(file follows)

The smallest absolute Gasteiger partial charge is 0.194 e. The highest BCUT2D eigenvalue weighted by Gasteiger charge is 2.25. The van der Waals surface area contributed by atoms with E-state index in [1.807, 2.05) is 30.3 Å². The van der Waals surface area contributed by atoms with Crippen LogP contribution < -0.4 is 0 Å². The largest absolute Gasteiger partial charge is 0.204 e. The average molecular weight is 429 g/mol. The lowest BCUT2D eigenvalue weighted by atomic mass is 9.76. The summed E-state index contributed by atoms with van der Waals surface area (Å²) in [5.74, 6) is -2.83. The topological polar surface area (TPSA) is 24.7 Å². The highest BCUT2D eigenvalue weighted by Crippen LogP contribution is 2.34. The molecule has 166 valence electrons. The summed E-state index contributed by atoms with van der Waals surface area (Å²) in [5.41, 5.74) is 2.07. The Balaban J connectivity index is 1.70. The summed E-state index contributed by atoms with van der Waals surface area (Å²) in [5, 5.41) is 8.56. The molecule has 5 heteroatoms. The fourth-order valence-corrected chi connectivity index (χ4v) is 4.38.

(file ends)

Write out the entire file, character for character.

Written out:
The smallest absolute Gasteiger partial charge is 0.194 e. The highest BCUT2D eigenvalue weighted by Gasteiger charge is 2.25. The van der Waals surface area contributed by atoms with E-state index in [1.807, 2.05) is 30.3 Å². The van der Waals surface area contributed by atoms with Crippen LogP contribution < -0.4 is 0 Å². The largest absolute Gasteiger partial charge is 0.204 e. The average molecular weight is 429 g/mol. The lowest BCUT2D eigenvalue weighted by atomic mass is 9.76. The summed E-state index contributed by atoms with van der Waals surface area (Å²) in [5.74, 6) is -2.83. The topological polar surface area (TPSA) is 24.7 Å². The highest BCUT2D eigenvalue weighted by Crippen LogP contribution is 2.34. The molecule has 166 valence electrons. The summed E-state index contributed by atoms with van der Waals surface area (Å²) in [5.41, 5.74) is 2.07. The Balaban J connectivity index is 1.70. The summed E-state index contributed by atoms with van der Waals surface area (Å²) in [5, 5.41) is 8.56. The molecule has 5 heteroatoms. The fourth-order valence-corrected chi connectivity index (χ4v) is 4.38.